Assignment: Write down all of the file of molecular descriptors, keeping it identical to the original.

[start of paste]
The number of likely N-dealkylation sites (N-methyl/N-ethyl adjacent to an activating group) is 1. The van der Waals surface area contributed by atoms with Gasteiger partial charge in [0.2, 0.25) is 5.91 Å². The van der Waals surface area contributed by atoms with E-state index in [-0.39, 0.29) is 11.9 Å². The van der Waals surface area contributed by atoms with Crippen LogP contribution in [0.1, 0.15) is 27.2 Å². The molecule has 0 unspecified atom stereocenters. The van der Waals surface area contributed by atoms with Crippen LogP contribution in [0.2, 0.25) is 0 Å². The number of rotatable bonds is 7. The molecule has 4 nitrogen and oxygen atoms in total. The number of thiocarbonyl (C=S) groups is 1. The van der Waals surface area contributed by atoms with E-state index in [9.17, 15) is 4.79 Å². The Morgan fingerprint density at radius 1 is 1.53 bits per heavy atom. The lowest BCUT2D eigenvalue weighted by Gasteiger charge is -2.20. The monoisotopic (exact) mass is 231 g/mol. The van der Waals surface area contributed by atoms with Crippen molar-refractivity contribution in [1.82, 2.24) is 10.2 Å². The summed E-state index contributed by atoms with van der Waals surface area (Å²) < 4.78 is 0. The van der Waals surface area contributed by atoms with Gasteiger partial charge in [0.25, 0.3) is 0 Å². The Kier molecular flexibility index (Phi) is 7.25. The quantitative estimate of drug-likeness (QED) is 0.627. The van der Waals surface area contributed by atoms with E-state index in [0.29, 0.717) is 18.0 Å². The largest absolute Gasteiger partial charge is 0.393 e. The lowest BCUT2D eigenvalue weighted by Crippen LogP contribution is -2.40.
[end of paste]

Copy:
The number of likely N-dealkylation sites (N-methyl/N-ethyl adjacent to an activating group) is 1. The van der Waals surface area contributed by atoms with Gasteiger partial charge in [0.2, 0.25) is 5.91 Å². The van der Waals surface area contributed by atoms with E-state index in [-0.39, 0.29) is 11.9 Å². The van der Waals surface area contributed by atoms with Crippen LogP contribution in [0.1, 0.15) is 27.2 Å². The molecule has 0 unspecified atom stereocenters. The van der Waals surface area contributed by atoms with Crippen LogP contribution in [0.2, 0.25) is 0 Å². The number of rotatable bonds is 7. The molecule has 4 nitrogen and oxygen atoms in total. The number of thiocarbonyl (C=S) groups is 1. The van der Waals surface area contributed by atoms with E-state index in [9.17, 15) is 4.79 Å². The Morgan fingerprint density at radius 1 is 1.53 bits per heavy atom. The lowest BCUT2D eigenvalue weighted by Gasteiger charge is -2.20. The monoisotopic (exact) mass is 231 g/mol. The van der Waals surface area contributed by atoms with Crippen molar-refractivity contribution in [1.82, 2.24) is 10.2 Å². The summed E-state index contributed by atoms with van der Waals surface area (Å²) < 4.78 is 0. The van der Waals surface area contributed by atoms with Gasteiger partial charge in [0.25, 0.3) is 0 Å². The Kier molecular flexibility index (Phi) is 7.25. The quantitative estimate of drug-likeness (QED) is 0.627. The van der Waals surface area contributed by atoms with E-state index in [0.29, 0.717) is 18.0 Å². The largest absolute Gasteiger partial charge is 0.393 e. The lowest BCUT2D eigenvalue weighted by Crippen LogP contribution is -2.40.